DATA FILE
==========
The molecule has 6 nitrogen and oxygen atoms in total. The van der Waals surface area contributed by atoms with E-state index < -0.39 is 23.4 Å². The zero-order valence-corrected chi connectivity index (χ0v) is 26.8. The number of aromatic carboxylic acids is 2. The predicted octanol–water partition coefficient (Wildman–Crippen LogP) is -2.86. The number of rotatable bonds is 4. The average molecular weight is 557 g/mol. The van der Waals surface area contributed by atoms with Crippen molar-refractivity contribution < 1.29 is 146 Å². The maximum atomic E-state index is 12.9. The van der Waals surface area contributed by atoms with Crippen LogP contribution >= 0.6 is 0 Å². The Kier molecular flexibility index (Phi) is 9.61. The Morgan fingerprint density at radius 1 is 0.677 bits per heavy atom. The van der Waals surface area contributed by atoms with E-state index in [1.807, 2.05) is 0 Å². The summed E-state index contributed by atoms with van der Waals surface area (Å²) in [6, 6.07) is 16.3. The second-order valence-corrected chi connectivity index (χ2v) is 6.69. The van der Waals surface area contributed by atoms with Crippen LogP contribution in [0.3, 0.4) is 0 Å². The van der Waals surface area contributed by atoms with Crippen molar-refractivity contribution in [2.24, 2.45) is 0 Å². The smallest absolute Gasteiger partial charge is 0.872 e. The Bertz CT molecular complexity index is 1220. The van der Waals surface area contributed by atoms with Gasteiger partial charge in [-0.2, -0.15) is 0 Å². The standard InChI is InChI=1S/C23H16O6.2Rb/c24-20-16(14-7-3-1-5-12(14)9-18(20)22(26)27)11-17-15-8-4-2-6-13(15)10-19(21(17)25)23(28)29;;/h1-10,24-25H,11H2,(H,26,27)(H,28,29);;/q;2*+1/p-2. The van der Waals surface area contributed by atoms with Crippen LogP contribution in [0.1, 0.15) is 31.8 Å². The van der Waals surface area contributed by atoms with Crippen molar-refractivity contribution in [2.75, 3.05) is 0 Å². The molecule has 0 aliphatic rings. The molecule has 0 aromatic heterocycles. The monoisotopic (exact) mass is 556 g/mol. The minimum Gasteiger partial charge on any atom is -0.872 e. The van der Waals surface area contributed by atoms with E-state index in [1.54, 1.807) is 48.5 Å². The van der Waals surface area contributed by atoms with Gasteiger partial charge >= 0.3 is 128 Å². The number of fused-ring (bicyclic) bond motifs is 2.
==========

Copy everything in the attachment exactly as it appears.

The molecule has 6 nitrogen and oxygen atoms in total. The van der Waals surface area contributed by atoms with E-state index < -0.39 is 23.4 Å². The zero-order valence-corrected chi connectivity index (χ0v) is 26.8. The number of aromatic carboxylic acids is 2. The predicted octanol–water partition coefficient (Wildman–Crippen LogP) is -2.86. The number of rotatable bonds is 4. The average molecular weight is 557 g/mol. The van der Waals surface area contributed by atoms with Crippen molar-refractivity contribution < 1.29 is 146 Å². The maximum atomic E-state index is 12.9. The van der Waals surface area contributed by atoms with Crippen LogP contribution >= 0.6 is 0 Å². The Kier molecular flexibility index (Phi) is 9.61. The Morgan fingerprint density at radius 1 is 0.677 bits per heavy atom. The van der Waals surface area contributed by atoms with E-state index in [1.807, 2.05) is 0 Å². The summed E-state index contributed by atoms with van der Waals surface area (Å²) in [6, 6.07) is 16.3. The second-order valence-corrected chi connectivity index (χ2v) is 6.69. The van der Waals surface area contributed by atoms with Crippen LogP contribution in [0.3, 0.4) is 0 Å². The van der Waals surface area contributed by atoms with Crippen molar-refractivity contribution in [2.24, 2.45) is 0 Å². The smallest absolute Gasteiger partial charge is 0.872 e. The Bertz CT molecular complexity index is 1220. The van der Waals surface area contributed by atoms with Gasteiger partial charge in [-0.2, -0.15) is 0 Å². The standard InChI is InChI=1S/C23H16O6.2Rb/c24-20-16(14-7-3-1-5-12(14)9-18(20)22(26)27)11-17-15-8-4-2-6-13(15)10-19(21(17)25)23(28)29;;/h1-10,24-25H,11H2,(H,26,27)(H,28,29);;/q;2*+1/p-2. The van der Waals surface area contributed by atoms with Crippen LogP contribution in [0.1, 0.15) is 31.8 Å². The van der Waals surface area contributed by atoms with Crippen molar-refractivity contribution in [2.75, 3.05) is 0 Å². The molecule has 0 aliphatic rings. The molecule has 0 aromatic heterocycles. The monoisotopic (exact) mass is 556 g/mol. The minimum Gasteiger partial charge on any atom is -0.872 e. The van der Waals surface area contributed by atoms with E-state index in [1.54, 1.807) is 48.5 Å². The van der Waals surface area contributed by atoms with Gasteiger partial charge >= 0.3 is 128 Å². The number of fused-ring (bicyclic) bond motifs is 2.